I didn’t know what happened next until more than a week later. It was the week of orientation for year twelve, where we all moved around like crazy trying to find our places. In one of the rare moments that I shared with my best friend Maddi, I found out the earth shattering news that Wini was in hospital.
It was most unexpected, yet I knew somewhere deep in my heart that it would’ve come to this. I thought I knew what tragedy was and how it would unfold from here, but I found out that I had no clue. In books, when something horrible like this happen, the sky’s always stormy, with the rain mingling between the streams of tears on the sufferer’s face. Yet it was sunny and cloudless, and I was sitting on lush green grass with not a tear in my eye.
I think I was too shocked at this news to really do much, and Maddi kindly went on without me prompting her. I was bracing myself as I watched her struggle to say the words. The worst grouping of words to form the worst sentence possible.
“She tried to overdose on Panadol.”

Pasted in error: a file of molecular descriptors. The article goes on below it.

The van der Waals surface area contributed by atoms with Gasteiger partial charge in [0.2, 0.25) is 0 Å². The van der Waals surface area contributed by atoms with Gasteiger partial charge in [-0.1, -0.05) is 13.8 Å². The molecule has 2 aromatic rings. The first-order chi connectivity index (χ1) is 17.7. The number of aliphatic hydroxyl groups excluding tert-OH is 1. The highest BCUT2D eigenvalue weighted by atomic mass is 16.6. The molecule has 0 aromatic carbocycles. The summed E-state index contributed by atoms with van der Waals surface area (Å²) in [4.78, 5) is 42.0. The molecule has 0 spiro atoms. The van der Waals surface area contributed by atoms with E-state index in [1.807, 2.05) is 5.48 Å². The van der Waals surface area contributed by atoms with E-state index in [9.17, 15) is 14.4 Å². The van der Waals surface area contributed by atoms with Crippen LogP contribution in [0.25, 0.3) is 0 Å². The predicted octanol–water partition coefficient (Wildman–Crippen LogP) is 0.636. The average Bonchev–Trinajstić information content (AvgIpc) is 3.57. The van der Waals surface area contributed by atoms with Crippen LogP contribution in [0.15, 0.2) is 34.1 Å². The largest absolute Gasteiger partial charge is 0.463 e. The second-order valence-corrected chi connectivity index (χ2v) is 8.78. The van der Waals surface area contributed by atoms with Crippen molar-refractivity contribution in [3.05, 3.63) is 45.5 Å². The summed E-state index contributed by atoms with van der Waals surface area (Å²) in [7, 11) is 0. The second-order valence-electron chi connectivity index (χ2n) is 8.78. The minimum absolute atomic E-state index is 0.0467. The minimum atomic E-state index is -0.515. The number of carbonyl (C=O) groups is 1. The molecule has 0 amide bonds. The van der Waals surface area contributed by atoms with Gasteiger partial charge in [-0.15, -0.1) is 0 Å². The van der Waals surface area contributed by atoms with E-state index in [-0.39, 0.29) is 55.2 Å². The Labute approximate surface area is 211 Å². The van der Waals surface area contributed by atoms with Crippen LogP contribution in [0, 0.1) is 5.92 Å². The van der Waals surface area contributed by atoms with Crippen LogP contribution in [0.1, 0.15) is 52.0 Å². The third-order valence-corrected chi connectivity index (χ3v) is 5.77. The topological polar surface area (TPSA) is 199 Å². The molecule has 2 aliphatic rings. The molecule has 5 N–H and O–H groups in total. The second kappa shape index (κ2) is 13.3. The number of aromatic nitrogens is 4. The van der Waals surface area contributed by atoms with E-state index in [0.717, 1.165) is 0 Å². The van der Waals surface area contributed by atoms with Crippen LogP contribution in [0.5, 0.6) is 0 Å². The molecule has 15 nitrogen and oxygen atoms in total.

My whole entire being was numbed as I heard those words. I sat stock still on the ground, totally struggling to come to terms with that. Finally I managed to ask if Wini was okay. Maddi replied with a small nod.
“Where is she? I have to give her a call tonight,” I said, “And we need to visit.”
“They took away her phone so don’t call her mobile,” Maddi told me, “I’ll give you the number of the youth centre at the hospital when I get home. Call and ask for her there.”
Maddi was just across from me, sprawled on her stomach. We weren’t even half a metre apart, yet it suddenly seemed like we were so far away from each other. I had come too close, too suddenly, to losing an amazing friend, and I felt as though I should keep them all close to my heart from now on. Reaching over, I wrapped my arms around Maddi and said the words that I should’ve said to her, to Wini, to all of my friends much earlier.
“You know that I love you, right? And I’ll always be here, no matter what.”